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Post-Westphalia and Its Discontents: Business, Globalization, and Human Rights in Political and Moral Perspective
Michael A. Santoro
Business Ethics Quarterly
Vol. 20, No. 2 (April 2010), pp. 285-297
Published by: Cambridge University Press
Stable URL: http://www.jstor.org/stable/25702399
Page Count: 13
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This article examines the presuppositions and theoretical frameworks of the "new-wave" "Post-Westphalian" approach to international business ethics and compares it to the more philosophically oriented moral theory approach that has predominated in the field. I contrast one author's Post-Westphalian political approach to the human rights responsibilities of transnational corporations (TNCs) with my own "Fair Share" theory of moral responsibility for human rights. I suggest how the debate about the meaning of corporate human rights "complicity" might be informed by the fair share theory. While I point out that Post-Westphalians and moral philosophers may have fundamental disagreements about basic concepts such as legitimacy, justice, and democratic deliberation, I conclude that the Post-Westphalians have made a major contribution to the expansion of the field by presenting business ethicists with an opportunity to inform and guide debates about the potential future course of transnational governance.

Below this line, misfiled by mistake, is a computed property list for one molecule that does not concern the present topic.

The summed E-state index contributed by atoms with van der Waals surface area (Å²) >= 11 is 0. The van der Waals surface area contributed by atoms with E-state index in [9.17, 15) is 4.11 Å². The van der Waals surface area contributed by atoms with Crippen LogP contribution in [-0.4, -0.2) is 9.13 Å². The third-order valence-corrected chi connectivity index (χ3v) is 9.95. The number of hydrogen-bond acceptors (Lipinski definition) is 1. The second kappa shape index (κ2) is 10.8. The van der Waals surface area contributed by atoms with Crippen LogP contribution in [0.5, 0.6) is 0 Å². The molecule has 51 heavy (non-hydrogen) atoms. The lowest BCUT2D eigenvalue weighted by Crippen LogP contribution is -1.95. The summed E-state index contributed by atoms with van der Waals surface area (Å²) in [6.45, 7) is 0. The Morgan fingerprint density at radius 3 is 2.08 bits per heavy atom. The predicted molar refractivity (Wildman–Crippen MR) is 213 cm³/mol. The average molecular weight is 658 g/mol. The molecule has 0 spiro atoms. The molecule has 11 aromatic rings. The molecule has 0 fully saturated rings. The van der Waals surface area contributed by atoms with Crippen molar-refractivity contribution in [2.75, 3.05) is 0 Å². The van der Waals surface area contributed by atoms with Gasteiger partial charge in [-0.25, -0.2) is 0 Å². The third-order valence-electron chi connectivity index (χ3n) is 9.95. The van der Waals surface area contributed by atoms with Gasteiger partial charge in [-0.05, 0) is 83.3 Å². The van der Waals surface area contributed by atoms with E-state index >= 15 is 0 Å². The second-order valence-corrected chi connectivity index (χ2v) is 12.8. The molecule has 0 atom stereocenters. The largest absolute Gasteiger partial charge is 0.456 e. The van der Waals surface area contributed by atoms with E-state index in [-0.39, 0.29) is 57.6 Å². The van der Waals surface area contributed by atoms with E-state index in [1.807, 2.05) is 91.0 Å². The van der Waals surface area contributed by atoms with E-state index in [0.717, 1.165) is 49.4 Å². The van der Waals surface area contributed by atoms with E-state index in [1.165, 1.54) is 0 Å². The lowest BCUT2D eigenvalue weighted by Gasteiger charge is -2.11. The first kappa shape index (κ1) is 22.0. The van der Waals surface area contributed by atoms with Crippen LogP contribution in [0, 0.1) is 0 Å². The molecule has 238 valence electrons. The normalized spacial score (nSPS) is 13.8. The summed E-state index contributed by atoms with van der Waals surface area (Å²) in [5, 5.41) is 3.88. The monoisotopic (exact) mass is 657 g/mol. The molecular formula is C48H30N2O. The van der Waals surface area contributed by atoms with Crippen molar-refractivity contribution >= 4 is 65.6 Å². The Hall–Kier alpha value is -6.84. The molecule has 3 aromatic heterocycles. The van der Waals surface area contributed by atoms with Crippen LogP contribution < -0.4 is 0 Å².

Business Ethics Quarterly © 2010 Cambridge University Press